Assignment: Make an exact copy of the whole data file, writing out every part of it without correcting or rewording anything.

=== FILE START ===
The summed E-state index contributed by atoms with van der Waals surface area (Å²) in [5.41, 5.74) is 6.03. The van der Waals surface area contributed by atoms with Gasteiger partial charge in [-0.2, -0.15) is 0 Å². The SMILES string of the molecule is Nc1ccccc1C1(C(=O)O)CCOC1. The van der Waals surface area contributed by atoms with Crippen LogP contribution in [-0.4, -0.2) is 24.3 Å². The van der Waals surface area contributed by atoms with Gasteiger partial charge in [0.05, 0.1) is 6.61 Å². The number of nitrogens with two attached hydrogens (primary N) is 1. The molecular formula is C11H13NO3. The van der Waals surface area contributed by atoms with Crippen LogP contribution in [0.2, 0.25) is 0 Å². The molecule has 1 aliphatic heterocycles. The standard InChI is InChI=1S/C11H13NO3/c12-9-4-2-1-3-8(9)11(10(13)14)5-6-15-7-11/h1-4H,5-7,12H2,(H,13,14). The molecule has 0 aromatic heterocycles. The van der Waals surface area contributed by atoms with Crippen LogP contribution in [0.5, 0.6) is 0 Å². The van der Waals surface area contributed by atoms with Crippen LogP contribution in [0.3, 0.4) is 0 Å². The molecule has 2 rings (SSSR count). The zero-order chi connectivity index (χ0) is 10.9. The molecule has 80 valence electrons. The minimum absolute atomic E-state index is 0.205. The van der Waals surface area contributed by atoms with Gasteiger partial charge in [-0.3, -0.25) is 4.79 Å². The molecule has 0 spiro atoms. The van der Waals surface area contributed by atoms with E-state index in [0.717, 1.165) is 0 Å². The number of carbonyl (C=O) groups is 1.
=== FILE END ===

The summed E-state index contributed by atoms with van der Waals surface area (Å²) in [5.41, 5.74) is 6.03. The van der Waals surface area contributed by atoms with Gasteiger partial charge in [-0.2, -0.15) is 0 Å². The SMILES string of the molecule is Nc1ccccc1C1(C(=O)O)CCOC1. The van der Waals surface area contributed by atoms with Crippen LogP contribution in [-0.4, -0.2) is 24.3 Å². The van der Waals surface area contributed by atoms with Gasteiger partial charge in [0.05, 0.1) is 6.61 Å². The number of nitrogens with two attached hydrogens (primary N) is 1. The molecular formula is C11H13NO3. The van der Waals surface area contributed by atoms with Crippen LogP contribution in [0.2, 0.25) is 0 Å². The molecule has 1 aliphatic heterocycles. The standard InChI is InChI=1S/C11H13NO3/c12-9-4-2-1-3-8(9)11(10(13)14)5-6-15-7-11/h1-4H,5-7,12H2,(H,13,14). The molecule has 0 aromatic heterocycles. The van der Waals surface area contributed by atoms with Crippen LogP contribution in [0.5, 0.6) is 0 Å². The van der Waals surface area contributed by atoms with Crippen LogP contribution in [0.3, 0.4) is 0 Å². The molecule has 2 rings (SSSR count). The zero-order chi connectivity index (χ0) is 10.9. The molecule has 80 valence electrons. The minimum absolute atomic E-state index is 0.205. The van der Waals surface area contributed by atoms with Gasteiger partial charge in [-0.3, -0.25) is 4.79 Å². The molecule has 0 spiro atoms. The van der Waals surface area contributed by atoms with E-state index in [0.717, 1.165) is 0 Å². The number of carbonyl (C=O) groups is 1.